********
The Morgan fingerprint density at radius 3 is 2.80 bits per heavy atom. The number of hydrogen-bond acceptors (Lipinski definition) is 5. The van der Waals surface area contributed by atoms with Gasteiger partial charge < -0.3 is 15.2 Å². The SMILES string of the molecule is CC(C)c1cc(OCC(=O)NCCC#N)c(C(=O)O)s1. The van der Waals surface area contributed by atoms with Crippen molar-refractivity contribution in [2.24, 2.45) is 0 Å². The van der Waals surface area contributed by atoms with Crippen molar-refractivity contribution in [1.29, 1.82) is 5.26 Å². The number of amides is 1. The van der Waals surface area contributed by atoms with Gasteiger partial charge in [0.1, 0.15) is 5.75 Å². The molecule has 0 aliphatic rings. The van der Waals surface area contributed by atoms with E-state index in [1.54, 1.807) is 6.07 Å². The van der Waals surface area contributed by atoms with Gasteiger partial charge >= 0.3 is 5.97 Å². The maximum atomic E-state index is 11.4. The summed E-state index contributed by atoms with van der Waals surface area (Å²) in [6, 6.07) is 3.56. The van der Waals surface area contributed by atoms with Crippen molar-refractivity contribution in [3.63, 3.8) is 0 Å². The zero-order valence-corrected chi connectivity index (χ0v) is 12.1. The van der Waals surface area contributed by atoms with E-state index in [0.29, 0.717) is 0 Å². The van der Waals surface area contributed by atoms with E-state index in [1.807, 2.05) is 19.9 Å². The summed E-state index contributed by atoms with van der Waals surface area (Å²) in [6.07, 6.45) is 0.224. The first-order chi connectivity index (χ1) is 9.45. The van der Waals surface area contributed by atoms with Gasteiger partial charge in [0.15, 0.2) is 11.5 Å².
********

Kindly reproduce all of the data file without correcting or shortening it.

The Morgan fingerprint density at radius 3 is 2.80 bits per heavy atom. The number of hydrogen-bond acceptors (Lipinski definition) is 5. The van der Waals surface area contributed by atoms with Gasteiger partial charge < -0.3 is 15.2 Å². The SMILES string of the molecule is CC(C)c1cc(OCC(=O)NCCC#N)c(C(=O)O)s1. The van der Waals surface area contributed by atoms with Crippen molar-refractivity contribution in [2.24, 2.45) is 0 Å². The van der Waals surface area contributed by atoms with Crippen molar-refractivity contribution in [1.29, 1.82) is 5.26 Å². The number of amides is 1. The van der Waals surface area contributed by atoms with Gasteiger partial charge in [0.1, 0.15) is 5.75 Å². The molecule has 0 aliphatic rings. The van der Waals surface area contributed by atoms with E-state index in [1.54, 1.807) is 6.07 Å². The van der Waals surface area contributed by atoms with Gasteiger partial charge >= 0.3 is 5.97 Å². The maximum atomic E-state index is 11.4. The summed E-state index contributed by atoms with van der Waals surface area (Å²) in [6, 6.07) is 3.56. The van der Waals surface area contributed by atoms with Crippen molar-refractivity contribution in [3.63, 3.8) is 0 Å². The zero-order valence-corrected chi connectivity index (χ0v) is 12.1. The van der Waals surface area contributed by atoms with E-state index in [0.29, 0.717) is 0 Å². The van der Waals surface area contributed by atoms with E-state index in [1.807, 2.05) is 19.9 Å². The summed E-state index contributed by atoms with van der Waals surface area (Å²) in [6.07, 6.45) is 0.224. The first-order chi connectivity index (χ1) is 9.45. The van der Waals surface area contributed by atoms with Gasteiger partial charge in [0.15, 0.2) is 11.5 Å².